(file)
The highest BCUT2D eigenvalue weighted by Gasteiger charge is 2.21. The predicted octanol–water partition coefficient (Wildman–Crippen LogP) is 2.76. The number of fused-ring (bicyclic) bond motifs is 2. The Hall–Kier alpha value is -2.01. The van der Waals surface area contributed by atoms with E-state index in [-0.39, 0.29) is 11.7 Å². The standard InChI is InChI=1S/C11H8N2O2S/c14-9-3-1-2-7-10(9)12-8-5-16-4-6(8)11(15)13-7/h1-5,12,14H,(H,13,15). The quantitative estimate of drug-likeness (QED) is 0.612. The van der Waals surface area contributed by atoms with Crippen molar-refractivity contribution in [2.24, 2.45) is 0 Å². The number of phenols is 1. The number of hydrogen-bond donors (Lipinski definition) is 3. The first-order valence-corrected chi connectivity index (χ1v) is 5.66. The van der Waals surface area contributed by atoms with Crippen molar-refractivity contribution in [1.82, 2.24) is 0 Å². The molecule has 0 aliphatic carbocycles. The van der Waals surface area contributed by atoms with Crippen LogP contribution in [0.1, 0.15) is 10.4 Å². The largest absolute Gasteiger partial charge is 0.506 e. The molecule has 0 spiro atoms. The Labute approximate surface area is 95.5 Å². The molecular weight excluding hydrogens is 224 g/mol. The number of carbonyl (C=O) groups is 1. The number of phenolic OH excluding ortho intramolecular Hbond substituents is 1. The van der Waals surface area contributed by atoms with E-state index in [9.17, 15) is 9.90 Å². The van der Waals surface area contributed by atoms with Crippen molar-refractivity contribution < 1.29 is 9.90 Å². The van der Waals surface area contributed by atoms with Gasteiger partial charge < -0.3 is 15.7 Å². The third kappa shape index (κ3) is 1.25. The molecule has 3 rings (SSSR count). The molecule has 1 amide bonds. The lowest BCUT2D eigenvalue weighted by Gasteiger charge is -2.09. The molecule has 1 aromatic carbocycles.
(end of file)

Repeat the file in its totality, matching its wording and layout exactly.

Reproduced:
The highest BCUT2D eigenvalue weighted by Gasteiger charge is 2.21. The predicted octanol–water partition coefficient (Wildman–Crippen LogP) is 2.76. The number of fused-ring (bicyclic) bond motifs is 2. The Hall–Kier alpha value is -2.01. The van der Waals surface area contributed by atoms with E-state index in [-0.39, 0.29) is 11.7 Å². The standard InChI is InChI=1S/C11H8N2O2S/c14-9-3-1-2-7-10(9)12-8-5-16-4-6(8)11(15)13-7/h1-5,12,14H,(H,13,15). The quantitative estimate of drug-likeness (QED) is 0.612. The van der Waals surface area contributed by atoms with Crippen molar-refractivity contribution in [2.24, 2.45) is 0 Å². The number of phenols is 1. The number of hydrogen-bond donors (Lipinski definition) is 3. The first-order valence-corrected chi connectivity index (χ1v) is 5.66. The van der Waals surface area contributed by atoms with Crippen molar-refractivity contribution in [1.82, 2.24) is 0 Å². The molecule has 0 aliphatic carbocycles. The van der Waals surface area contributed by atoms with Crippen LogP contribution in [0.1, 0.15) is 10.4 Å². The largest absolute Gasteiger partial charge is 0.506 e. The molecule has 0 spiro atoms. The Labute approximate surface area is 95.5 Å². The molecular weight excluding hydrogens is 224 g/mol. The number of carbonyl (C=O) groups is 1. The number of phenolic OH excluding ortho intramolecular Hbond substituents is 1. The van der Waals surface area contributed by atoms with E-state index in [9.17, 15) is 9.90 Å². The van der Waals surface area contributed by atoms with Crippen molar-refractivity contribution < 1.29 is 9.90 Å². The van der Waals surface area contributed by atoms with Gasteiger partial charge < -0.3 is 15.7 Å². The third kappa shape index (κ3) is 1.25. The molecule has 3 rings (SSSR count). The molecule has 1 amide bonds. The lowest BCUT2D eigenvalue weighted by Gasteiger charge is -2.09. The molecule has 1 aromatic carbocycles.